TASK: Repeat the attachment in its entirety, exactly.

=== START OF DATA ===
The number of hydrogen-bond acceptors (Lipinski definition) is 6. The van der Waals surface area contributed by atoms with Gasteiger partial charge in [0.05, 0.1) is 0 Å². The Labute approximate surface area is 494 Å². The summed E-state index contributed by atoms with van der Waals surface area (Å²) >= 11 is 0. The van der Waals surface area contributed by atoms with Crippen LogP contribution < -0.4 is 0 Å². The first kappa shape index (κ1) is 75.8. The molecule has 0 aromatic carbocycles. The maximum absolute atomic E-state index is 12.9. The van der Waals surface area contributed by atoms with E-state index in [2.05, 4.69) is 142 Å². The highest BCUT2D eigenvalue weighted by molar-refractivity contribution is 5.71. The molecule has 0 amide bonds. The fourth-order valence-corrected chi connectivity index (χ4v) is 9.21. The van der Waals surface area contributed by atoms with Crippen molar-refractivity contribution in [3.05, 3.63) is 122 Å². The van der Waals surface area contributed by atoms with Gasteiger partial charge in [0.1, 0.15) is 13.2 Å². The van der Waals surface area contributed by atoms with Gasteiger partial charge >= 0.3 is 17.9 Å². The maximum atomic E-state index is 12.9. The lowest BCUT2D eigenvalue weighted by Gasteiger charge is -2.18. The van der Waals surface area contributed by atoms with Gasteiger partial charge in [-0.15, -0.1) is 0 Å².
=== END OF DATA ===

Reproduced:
The number of hydrogen-bond acceptors (Lipinski definition) is 6. The van der Waals surface area contributed by atoms with Gasteiger partial charge in [0.05, 0.1) is 0 Å². The Labute approximate surface area is 494 Å². The summed E-state index contributed by atoms with van der Waals surface area (Å²) >= 11 is 0. The van der Waals surface area contributed by atoms with Crippen LogP contribution < -0.4 is 0 Å². The first kappa shape index (κ1) is 75.8. The molecule has 0 aromatic carbocycles. The maximum absolute atomic E-state index is 12.9. The van der Waals surface area contributed by atoms with E-state index in [2.05, 4.69) is 142 Å². The highest BCUT2D eigenvalue weighted by molar-refractivity contribution is 5.71. The molecule has 0 amide bonds. The fourth-order valence-corrected chi connectivity index (χ4v) is 9.21. The van der Waals surface area contributed by atoms with Crippen molar-refractivity contribution in [3.05, 3.63) is 122 Å². The van der Waals surface area contributed by atoms with Gasteiger partial charge in [0.1, 0.15) is 13.2 Å². The van der Waals surface area contributed by atoms with Gasteiger partial charge >= 0.3 is 17.9 Å². The maximum atomic E-state index is 12.9. The lowest BCUT2D eigenvalue weighted by Gasteiger charge is -2.18. The van der Waals surface area contributed by atoms with Gasteiger partial charge in [-0.15, -0.1) is 0 Å².